In a CNN interview last week, Republican presidential candidate Mitt Romney assured a reporter that he is “not concerned about the very poor. We have a safety net there.” There’s so much wrong with that statement. The assumption that the government’s current programs to alleviate poverty are sufficient is a total myth.
As the discrepancy between housing costs and income continues to widen, more and more families and individuals are at risk of ending up on the street. According to the National Center on Family Homelessness, over 1.5 million children are homeless each year. That’s clearly unacceptable.
Public housing is sometimes available, but the average wait for a Section 8 voucher is up to 35 months. That’s a long time, and it leaves many families on the street without shelter. It’s unclear how a presidential candidate could look at that information and conclude that the safety-net is adequate.
Over 15 percent of Americans – a stunning 45 million people – are living in poverty. That means, by his own admission, Romney is ignoring one in seven Americans. A high percentage of poor people are employed, but as Law Center Executive Director Maria Foscarinis points out: “Wages, especially for unskilled and less-skilled workers, haven’t kept pace with the cost of living, and it is not enough or barely enough to cover basic needs.” In 2012, the Federal Poverty Level for a family of four is $22,350; however, on average, a family needs at least twice that to meet the most basic needs. That leaves millions of families on the brink of homelessness each day.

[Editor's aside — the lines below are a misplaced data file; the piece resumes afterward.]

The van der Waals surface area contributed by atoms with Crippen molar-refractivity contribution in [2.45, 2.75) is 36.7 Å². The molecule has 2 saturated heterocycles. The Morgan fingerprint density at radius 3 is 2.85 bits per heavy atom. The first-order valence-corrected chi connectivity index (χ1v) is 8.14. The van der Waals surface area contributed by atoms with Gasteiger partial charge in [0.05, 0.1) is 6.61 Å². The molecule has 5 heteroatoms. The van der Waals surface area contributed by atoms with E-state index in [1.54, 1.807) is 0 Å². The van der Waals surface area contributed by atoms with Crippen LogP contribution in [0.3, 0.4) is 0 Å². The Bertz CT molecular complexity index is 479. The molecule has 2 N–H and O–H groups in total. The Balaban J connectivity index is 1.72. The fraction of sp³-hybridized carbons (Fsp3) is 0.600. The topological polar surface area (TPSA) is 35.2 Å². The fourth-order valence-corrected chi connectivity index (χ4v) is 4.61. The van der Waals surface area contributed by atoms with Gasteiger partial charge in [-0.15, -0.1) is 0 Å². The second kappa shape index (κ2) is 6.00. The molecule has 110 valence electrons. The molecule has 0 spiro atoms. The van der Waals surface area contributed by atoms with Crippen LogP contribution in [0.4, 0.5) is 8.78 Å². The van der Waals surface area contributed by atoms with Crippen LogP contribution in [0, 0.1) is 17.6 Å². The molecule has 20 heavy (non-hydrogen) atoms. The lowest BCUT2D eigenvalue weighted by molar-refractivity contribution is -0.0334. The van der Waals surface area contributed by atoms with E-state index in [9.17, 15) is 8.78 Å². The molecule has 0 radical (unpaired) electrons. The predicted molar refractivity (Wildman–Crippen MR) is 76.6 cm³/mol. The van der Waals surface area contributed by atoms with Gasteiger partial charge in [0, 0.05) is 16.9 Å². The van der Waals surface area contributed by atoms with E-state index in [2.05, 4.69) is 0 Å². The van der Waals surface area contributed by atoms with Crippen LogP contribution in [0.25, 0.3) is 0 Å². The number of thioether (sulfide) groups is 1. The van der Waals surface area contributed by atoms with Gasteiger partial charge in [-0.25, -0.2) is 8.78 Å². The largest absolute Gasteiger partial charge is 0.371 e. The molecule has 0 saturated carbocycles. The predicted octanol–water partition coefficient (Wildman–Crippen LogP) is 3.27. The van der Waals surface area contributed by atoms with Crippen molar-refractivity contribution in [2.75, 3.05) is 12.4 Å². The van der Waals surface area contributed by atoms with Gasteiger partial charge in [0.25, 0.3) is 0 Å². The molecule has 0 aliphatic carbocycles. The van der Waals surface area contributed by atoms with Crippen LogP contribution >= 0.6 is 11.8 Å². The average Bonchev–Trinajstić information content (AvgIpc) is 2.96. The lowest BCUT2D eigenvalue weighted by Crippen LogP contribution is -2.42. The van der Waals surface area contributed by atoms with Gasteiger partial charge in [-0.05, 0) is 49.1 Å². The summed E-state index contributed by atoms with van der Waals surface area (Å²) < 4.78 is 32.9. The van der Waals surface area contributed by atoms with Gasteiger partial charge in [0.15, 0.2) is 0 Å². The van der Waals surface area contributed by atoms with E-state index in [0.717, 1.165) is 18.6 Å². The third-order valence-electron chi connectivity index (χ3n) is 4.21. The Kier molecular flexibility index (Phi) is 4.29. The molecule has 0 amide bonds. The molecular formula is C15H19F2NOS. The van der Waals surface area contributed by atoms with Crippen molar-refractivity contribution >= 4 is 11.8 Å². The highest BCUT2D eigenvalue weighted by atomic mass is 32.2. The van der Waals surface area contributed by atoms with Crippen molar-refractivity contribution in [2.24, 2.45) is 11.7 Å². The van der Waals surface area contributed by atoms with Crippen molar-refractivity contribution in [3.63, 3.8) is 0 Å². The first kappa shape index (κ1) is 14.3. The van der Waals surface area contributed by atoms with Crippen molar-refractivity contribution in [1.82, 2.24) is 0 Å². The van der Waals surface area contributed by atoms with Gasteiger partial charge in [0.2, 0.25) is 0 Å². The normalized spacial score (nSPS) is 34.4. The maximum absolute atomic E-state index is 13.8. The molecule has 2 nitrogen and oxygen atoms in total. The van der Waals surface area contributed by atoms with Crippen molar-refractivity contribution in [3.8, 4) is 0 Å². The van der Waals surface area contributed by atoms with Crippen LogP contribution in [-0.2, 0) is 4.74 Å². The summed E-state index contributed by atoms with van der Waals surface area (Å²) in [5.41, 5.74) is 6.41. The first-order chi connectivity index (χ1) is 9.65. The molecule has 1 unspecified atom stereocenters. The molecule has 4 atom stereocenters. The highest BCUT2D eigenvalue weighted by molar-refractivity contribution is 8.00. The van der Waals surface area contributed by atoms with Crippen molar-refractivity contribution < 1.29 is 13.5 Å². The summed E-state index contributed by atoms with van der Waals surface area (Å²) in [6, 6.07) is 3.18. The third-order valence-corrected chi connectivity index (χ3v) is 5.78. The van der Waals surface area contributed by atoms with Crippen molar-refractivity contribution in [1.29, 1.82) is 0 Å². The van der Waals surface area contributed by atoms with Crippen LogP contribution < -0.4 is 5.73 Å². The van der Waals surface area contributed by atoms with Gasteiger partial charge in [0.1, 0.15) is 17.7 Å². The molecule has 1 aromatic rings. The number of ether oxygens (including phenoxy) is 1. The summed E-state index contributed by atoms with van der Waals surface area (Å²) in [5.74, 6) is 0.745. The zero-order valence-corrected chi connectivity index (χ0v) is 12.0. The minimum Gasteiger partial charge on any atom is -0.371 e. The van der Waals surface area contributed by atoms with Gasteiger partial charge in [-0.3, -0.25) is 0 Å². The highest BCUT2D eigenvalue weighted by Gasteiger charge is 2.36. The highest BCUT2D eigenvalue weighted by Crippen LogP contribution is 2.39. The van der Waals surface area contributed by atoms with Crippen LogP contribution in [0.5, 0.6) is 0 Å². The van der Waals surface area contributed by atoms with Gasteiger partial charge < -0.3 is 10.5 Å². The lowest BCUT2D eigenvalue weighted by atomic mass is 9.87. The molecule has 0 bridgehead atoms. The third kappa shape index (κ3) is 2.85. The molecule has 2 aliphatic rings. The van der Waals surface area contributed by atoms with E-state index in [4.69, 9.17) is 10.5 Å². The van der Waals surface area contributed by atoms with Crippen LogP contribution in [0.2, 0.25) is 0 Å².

Now more than ever, increased funding is needed to address the growing needs of homeless and poor people. Cutting government spending on programs that provide housing and food security would be disastrous in this economy. If presidential candidates are under the impression that this group of individuals is not of concern because of existing federal programs, they need to be educated about the realities of homelessness and poverty.
Let’s hope people realize their obligation to those less fortunate, and open their eyes to our country’s inequality.
What do you think? Leave a comment below to let us know.
– Megan Huber, Development & Communications Intern